Senator RICE: Thanks very much.

CHAIR: I'll go to Senator Abetz now.

Senator ABETZ: Thank you for your submission. It's very helpful. Mr Jamal, you stressed the importance of a coordinated effort. I see that as being very important, because otherwise the Taliban, which is so anxious to get some recognition, will seek to pick us off one by one, rather than having a very strong, united voice. So I ask: what's your view in relation to Australia delivering its aid et cetera through the United Nations, given the horrific situation that you described in your opening statement as to how the Taliban behaves? It seems to me that there's the potential, at least for well-meaning but small NGOs, to be taken in by the Taliban and to deliver things that they want and need, rather than having this strong, united voice from the world community.

Mr Jamal : I think that's a very important question. Through the Refugee Council of Australia, we have called for Australia to increase its humanitarian commitment to Afghanistan as part of the UN's humanitarian response plan. We think that, at this current juncture, the UN has a confluence of multiple things going for it. First, it is willing to step up. Second, it is capable of scaling its operations across the country. Third, it has a depth of understanding across the country that few other NGOs have. And it also has a dialogue with the Taliban that I think offers it a relative competitive advantage in delivering those services. So I fully support that. I think that is in line with what we believe to be best practice at the moment.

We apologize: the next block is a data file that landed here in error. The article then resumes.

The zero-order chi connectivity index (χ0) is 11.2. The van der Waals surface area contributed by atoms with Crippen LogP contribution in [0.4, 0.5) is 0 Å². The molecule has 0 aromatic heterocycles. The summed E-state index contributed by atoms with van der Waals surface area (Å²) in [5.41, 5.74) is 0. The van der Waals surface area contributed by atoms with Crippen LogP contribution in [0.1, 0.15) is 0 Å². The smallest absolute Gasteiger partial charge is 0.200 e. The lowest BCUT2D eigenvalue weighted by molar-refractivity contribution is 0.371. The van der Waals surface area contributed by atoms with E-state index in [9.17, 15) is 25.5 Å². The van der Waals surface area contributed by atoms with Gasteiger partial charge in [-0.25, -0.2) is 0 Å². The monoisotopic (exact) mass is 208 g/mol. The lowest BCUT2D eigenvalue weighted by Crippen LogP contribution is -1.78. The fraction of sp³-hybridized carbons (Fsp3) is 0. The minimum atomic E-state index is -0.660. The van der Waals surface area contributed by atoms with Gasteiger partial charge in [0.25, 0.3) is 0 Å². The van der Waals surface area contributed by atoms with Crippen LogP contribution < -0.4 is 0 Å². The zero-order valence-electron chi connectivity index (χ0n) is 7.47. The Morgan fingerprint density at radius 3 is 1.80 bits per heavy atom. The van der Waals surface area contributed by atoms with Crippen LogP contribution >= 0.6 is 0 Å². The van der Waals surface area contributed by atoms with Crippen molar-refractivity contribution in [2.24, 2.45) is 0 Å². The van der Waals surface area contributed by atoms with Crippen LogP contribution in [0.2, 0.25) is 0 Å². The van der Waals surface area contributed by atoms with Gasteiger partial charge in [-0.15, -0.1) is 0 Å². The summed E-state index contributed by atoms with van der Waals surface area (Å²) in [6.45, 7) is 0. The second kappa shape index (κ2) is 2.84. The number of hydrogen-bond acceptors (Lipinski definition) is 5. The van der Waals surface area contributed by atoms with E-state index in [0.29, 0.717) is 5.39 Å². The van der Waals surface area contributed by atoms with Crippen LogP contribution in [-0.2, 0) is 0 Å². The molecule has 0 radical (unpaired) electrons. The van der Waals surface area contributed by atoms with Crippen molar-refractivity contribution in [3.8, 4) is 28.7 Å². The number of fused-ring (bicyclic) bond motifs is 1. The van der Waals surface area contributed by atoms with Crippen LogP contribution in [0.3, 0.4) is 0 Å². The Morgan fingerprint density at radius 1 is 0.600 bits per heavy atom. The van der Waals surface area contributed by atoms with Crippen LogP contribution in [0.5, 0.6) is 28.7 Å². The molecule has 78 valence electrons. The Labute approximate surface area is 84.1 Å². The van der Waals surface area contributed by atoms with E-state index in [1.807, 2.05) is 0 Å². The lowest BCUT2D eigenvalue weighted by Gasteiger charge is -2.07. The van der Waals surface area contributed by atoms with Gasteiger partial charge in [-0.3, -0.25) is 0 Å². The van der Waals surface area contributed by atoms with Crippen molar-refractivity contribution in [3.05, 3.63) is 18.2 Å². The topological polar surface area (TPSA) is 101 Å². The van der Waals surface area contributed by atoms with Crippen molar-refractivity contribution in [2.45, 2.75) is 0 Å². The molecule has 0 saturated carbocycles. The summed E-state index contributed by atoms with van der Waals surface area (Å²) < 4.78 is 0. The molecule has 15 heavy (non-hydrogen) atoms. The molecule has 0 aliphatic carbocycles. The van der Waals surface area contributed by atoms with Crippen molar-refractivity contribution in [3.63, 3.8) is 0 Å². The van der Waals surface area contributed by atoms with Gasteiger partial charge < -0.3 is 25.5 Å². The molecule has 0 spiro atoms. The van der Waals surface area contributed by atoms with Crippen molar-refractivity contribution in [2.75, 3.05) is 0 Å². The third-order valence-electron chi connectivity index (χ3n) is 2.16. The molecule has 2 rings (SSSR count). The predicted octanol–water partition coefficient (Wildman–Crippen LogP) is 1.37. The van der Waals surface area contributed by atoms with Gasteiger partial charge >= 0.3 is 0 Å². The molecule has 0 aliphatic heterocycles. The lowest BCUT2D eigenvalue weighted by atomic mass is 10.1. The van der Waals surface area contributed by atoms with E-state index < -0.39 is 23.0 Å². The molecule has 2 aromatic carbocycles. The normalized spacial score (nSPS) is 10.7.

What your question highlights—and it's also important for me to underscore—is that other NGOs who are partners with the UN and have joined in the UN's appeal for their humanitarian response plan also offer important critical services. A lot of these NGOs also reach places that the UN cannot, so their role is often complementary, rather than otherwise. I think your question also has another aspect: Australia should do all it can to stop the Afghan economy from a complete collapse, as it currently is in freefall. I think there are multiple things that could be done, including enabling the Afghan private banking sector to operate in ways that could avoid the sanction. There are technical fixes. Minds smarter than mine have provided several policy recommendations as to how to prop up the Afghan economy and put it back on its legs without normalising the Taliban or giving them access to potential funds.

Senator ABETZ: Thank you.

CHAIR: Thank you very much for your evidence here today. We very much appreciate your time and your submission, which is extensive. I don't believe you've taken any questions on notice, but if you have, the secretariat will be in touch with you. They would be due back on 14 February. The committee will now suspend.

Proceedings suspended from 13:09 to 13:50